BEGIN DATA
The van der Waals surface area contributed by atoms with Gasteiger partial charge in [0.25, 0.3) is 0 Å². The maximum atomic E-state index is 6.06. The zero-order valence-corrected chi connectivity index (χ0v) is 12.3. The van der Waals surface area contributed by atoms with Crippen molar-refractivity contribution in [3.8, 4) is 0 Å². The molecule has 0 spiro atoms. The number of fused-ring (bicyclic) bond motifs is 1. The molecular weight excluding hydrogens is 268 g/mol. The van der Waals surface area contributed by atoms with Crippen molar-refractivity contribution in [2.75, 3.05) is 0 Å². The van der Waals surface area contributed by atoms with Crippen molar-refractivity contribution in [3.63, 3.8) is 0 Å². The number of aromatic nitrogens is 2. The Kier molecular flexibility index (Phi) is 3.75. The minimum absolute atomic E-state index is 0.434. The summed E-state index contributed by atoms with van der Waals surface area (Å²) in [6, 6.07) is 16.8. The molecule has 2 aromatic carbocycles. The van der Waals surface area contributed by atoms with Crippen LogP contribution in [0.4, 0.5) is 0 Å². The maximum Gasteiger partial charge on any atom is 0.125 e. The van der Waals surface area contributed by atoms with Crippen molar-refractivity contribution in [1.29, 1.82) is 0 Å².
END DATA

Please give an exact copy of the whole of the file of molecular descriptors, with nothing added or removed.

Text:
The van der Waals surface area contributed by atoms with Gasteiger partial charge in [0.25, 0.3) is 0 Å². The maximum atomic E-state index is 6.06. The zero-order valence-corrected chi connectivity index (χ0v) is 12.3. The van der Waals surface area contributed by atoms with Crippen molar-refractivity contribution in [3.8, 4) is 0 Å². The molecule has 0 spiro atoms. The number of fused-ring (bicyclic) bond motifs is 1. The molecular weight excluding hydrogens is 268 g/mol. The van der Waals surface area contributed by atoms with Crippen molar-refractivity contribution in [2.75, 3.05) is 0 Å². The van der Waals surface area contributed by atoms with Crippen molar-refractivity contribution in [3.63, 3.8) is 0 Å². The number of aromatic nitrogens is 2. The Kier molecular flexibility index (Phi) is 3.75. The minimum absolute atomic E-state index is 0.434. The summed E-state index contributed by atoms with van der Waals surface area (Å²) in [6, 6.07) is 16.8. The molecule has 2 aromatic carbocycles. The van der Waals surface area contributed by atoms with Crippen LogP contribution in [0.4, 0.5) is 0 Å². The maximum Gasteiger partial charge on any atom is 0.125 e. The van der Waals surface area contributed by atoms with Crippen molar-refractivity contribution in [1.29, 1.82) is 0 Å².